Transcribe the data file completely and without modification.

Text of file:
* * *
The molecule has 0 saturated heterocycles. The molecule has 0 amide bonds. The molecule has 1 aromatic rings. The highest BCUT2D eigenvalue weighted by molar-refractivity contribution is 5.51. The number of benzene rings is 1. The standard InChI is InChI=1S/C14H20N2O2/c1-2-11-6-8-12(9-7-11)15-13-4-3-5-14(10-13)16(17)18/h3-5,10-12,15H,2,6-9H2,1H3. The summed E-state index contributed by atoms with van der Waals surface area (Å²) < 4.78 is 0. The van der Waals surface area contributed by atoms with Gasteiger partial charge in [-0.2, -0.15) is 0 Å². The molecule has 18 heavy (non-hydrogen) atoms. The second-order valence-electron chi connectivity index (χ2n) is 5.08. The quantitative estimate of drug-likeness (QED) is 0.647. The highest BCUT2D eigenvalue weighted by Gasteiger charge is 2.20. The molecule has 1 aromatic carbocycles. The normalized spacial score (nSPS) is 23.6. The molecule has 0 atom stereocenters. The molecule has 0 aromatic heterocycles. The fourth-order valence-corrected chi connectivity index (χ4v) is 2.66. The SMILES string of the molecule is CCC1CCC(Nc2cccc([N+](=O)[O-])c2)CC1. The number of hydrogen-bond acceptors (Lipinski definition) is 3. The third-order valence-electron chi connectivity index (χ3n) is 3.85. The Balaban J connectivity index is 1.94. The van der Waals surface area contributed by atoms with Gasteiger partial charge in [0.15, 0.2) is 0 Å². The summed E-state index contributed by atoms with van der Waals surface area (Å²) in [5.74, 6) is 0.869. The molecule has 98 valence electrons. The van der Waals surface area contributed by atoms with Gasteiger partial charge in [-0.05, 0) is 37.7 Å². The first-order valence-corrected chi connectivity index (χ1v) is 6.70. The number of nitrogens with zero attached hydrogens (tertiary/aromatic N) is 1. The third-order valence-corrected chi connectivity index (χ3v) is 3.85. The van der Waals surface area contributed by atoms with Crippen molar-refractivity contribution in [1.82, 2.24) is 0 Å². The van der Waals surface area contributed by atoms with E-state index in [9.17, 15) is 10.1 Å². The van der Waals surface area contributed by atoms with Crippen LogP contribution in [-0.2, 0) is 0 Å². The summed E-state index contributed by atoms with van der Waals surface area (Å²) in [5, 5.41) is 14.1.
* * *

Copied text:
The molecule has 0 saturated heterocycles. The molecule has 0 amide bonds. The molecule has 1 aromatic rings. The highest BCUT2D eigenvalue weighted by molar-refractivity contribution is 5.51. The number of benzene rings is 1. The standard InChI is InChI=1S/C14H20N2O2/c1-2-11-6-8-12(9-7-11)15-13-4-3-5-14(10-13)16(17)18/h3-5,10-12,15H,2,6-9H2,1H3. The summed E-state index contributed by atoms with van der Waals surface area (Å²) < 4.78 is 0. The van der Waals surface area contributed by atoms with Gasteiger partial charge in [-0.2, -0.15) is 0 Å². The molecule has 18 heavy (non-hydrogen) atoms. The second-order valence-electron chi connectivity index (χ2n) is 5.08. The quantitative estimate of drug-likeness (QED) is 0.647. The highest BCUT2D eigenvalue weighted by Gasteiger charge is 2.20. The molecule has 1 aromatic carbocycles. The normalized spacial score (nSPS) is 23.6. The molecule has 0 atom stereocenters. The molecule has 0 aromatic heterocycles. The fourth-order valence-corrected chi connectivity index (χ4v) is 2.66. The SMILES string of the molecule is CCC1CCC(Nc2cccc([N+](=O)[O-])c2)CC1. The number of hydrogen-bond acceptors (Lipinski definition) is 3. The third-order valence-electron chi connectivity index (χ3n) is 3.85. The Balaban J connectivity index is 1.94. The van der Waals surface area contributed by atoms with Gasteiger partial charge in [0.15, 0.2) is 0 Å². The summed E-state index contributed by atoms with van der Waals surface area (Å²) in [5.74, 6) is 0.869. The molecule has 98 valence electrons. The van der Waals surface area contributed by atoms with Gasteiger partial charge in [-0.05, 0) is 37.7 Å². The first-order valence-corrected chi connectivity index (χ1v) is 6.70. The number of nitrogens with zero attached hydrogens (tertiary/aromatic N) is 1. The third-order valence-corrected chi connectivity index (χ3v) is 3.85. The van der Waals surface area contributed by atoms with Crippen molar-refractivity contribution in [1.82, 2.24) is 0 Å². The van der Waals surface area contributed by atoms with E-state index in [9.17, 15) is 10.1 Å². The van der Waals surface area contributed by atoms with Crippen LogP contribution in [-0.2, 0) is 0 Å². The summed E-state index contributed by atoms with van der Waals surface area (Å²) in [5, 5.41) is 14.1.